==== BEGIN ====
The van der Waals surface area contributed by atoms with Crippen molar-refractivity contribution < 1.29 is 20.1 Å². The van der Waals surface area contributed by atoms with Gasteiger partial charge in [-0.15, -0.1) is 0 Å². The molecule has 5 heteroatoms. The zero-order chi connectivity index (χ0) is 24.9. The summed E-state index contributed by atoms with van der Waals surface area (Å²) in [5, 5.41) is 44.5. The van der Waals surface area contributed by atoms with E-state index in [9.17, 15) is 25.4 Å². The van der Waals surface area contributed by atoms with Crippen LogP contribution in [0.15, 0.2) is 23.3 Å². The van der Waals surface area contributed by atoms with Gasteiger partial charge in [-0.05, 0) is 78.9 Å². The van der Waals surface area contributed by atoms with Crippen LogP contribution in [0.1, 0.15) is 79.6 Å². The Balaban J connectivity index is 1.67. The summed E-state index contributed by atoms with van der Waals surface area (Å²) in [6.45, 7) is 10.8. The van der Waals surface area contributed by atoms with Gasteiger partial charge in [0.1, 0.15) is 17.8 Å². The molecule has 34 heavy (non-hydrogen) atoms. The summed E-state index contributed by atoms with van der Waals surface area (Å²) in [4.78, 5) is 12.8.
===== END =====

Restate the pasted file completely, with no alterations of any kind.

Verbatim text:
The van der Waals surface area contributed by atoms with Crippen molar-refractivity contribution < 1.29 is 20.1 Å². The van der Waals surface area contributed by atoms with Gasteiger partial charge in [-0.15, -0.1) is 0 Å². The molecule has 5 heteroatoms. The zero-order chi connectivity index (χ0) is 24.9. The summed E-state index contributed by atoms with van der Waals surface area (Å²) in [5, 5.41) is 44.5. The van der Waals surface area contributed by atoms with E-state index in [9.17, 15) is 25.4 Å². The van der Waals surface area contributed by atoms with Crippen LogP contribution in [0.15, 0.2) is 23.3 Å². The van der Waals surface area contributed by atoms with Gasteiger partial charge in [-0.05, 0) is 78.9 Å². The van der Waals surface area contributed by atoms with Crippen LogP contribution in [0.1, 0.15) is 79.6 Å². The Balaban J connectivity index is 1.67. The summed E-state index contributed by atoms with van der Waals surface area (Å²) in [6.45, 7) is 10.8. The van der Waals surface area contributed by atoms with Gasteiger partial charge in [0.1, 0.15) is 17.8 Å². The molecule has 34 heavy (non-hydrogen) atoms. The summed E-state index contributed by atoms with van der Waals surface area (Å²) in [4.78, 5) is 12.8.